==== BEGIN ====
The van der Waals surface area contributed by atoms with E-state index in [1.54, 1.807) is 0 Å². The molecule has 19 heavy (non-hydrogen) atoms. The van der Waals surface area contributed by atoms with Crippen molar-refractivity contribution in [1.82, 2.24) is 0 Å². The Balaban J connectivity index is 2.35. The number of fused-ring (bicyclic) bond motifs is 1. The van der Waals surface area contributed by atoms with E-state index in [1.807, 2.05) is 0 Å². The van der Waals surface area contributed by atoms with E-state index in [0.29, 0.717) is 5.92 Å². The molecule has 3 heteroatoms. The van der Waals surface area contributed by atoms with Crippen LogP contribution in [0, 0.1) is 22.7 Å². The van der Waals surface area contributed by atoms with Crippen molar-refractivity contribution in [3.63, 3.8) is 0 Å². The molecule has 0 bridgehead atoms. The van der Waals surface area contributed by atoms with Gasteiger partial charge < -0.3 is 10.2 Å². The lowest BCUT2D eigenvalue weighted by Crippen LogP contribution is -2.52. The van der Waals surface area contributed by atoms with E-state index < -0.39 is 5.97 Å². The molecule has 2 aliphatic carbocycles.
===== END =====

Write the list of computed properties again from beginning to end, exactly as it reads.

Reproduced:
The van der Waals surface area contributed by atoms with E-state index in [1.54, 1.807) is 0 Å². The molecule has 19 heavy (non-hydrogen) atoms. The van der Waals surface area contributed by atoms with Crippen molar-refractivity contribution in [1.82, 2.24) is 0 Å². The Balaban J connectivity index is 2.35. The number of fused-ring (bicyclic) bond motifs is 1. The van der Waals surface area contributed by atoms with E-state index in [1.807, 2.05) is 0 Å². The van der Waals surface area contributed by atoms with E-state index in [0.29, 0.717) is 5.92 Å². The molecule has 3 heteroatoms. The van der Waals surface area contributed by atoms with Crippen LogP contribution in [0, 0.1) is 22.7 Å². The van der Waals surface area contributed by atoms with Crippen molar-refractivity contribution in [3.63, 3.8) is 0 Å². The molecule has 0 bridgehead atoms. The van der Waals surface area contributed by atoms with Gasteiger partial charge < -0.3 is 10.2 Å². The lowest BCUT2D eigenvalue weighted by Crippen LogP contribution is -2.52. The van der Waals surface area contributed by atoms with E-state index < -0.39 is 5.97 Å². The molecule has 2 aliphatic carbocycles.